- Drums (especially programmed drums and some samples) can feel almost robotic at
times - making use of subtle delays throughout the mix can make them more human (and
that’s something you may want)!.
- When EQ’ing drums,tackle overheads and room mics NOT solo’d because of how
much they can change the sound of the drums as a whole. Also never forget to EQ both
solo and in context as a general rule.
- Want to thicken your reverbed tracks? Try compressing the track after reverb has
- Having trouble getting your lead vocals to stand out at the right times? Try splitting
your lead vocals into three tracks, with one untouched, one compressed, and the other
brightened. Then use automation to move between them in your project to taste.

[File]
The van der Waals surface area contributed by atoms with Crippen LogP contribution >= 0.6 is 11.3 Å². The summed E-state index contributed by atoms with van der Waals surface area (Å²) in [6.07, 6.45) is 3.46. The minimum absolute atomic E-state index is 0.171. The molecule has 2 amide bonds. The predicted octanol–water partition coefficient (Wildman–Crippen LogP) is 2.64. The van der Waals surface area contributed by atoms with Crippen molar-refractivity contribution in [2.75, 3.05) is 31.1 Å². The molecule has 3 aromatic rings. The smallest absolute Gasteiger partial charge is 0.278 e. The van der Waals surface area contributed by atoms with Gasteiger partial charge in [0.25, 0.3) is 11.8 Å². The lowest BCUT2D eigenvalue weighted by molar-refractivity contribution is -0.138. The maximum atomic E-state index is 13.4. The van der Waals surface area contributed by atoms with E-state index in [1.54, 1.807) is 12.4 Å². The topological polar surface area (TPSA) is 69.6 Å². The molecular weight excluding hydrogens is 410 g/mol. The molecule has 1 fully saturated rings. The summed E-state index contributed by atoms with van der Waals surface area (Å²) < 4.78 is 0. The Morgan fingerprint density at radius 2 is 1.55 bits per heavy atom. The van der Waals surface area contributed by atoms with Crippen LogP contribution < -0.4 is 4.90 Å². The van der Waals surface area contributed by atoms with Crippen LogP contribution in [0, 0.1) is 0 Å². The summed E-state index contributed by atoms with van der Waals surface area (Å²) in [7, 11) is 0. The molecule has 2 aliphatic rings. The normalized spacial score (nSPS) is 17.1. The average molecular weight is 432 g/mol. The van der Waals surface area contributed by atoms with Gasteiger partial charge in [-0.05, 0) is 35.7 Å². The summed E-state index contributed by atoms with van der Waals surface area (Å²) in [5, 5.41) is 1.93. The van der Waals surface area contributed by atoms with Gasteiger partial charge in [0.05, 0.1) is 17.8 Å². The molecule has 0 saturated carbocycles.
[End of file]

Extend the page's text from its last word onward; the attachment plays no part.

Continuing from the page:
- If you want fatter guitars on your chorus,try sending the guitars to a bus and
compressing it during the chorus.
- Want a bigger snare? Send the snare to a reverb (such as hall or room), and add a gate
to it so decay cuts off at about 4ms… then boost the mid frequencies with an EQ and mix
it in with the dry snare. What do you think?
- Have you ever tried applying a de-esser before you reverb on something other than
just vocals? Do it and see if it helps things out.
@BigAlRocks, Just know that I’m not picking on you at all for posting this. I like threads like this
The trouble that I have with lists like this is viewing it from a beginner’s perspective. Beginners want to learn all the “tricks” in a hurry and lists like these can be VERY misleading.
“want bigger bass?” for sure!
“want to build excitement?” absolutely!
“want agressive, fat guitars?” who doesn’t?
“need more air in your vocals?” duh?
“want to add width?” yes please!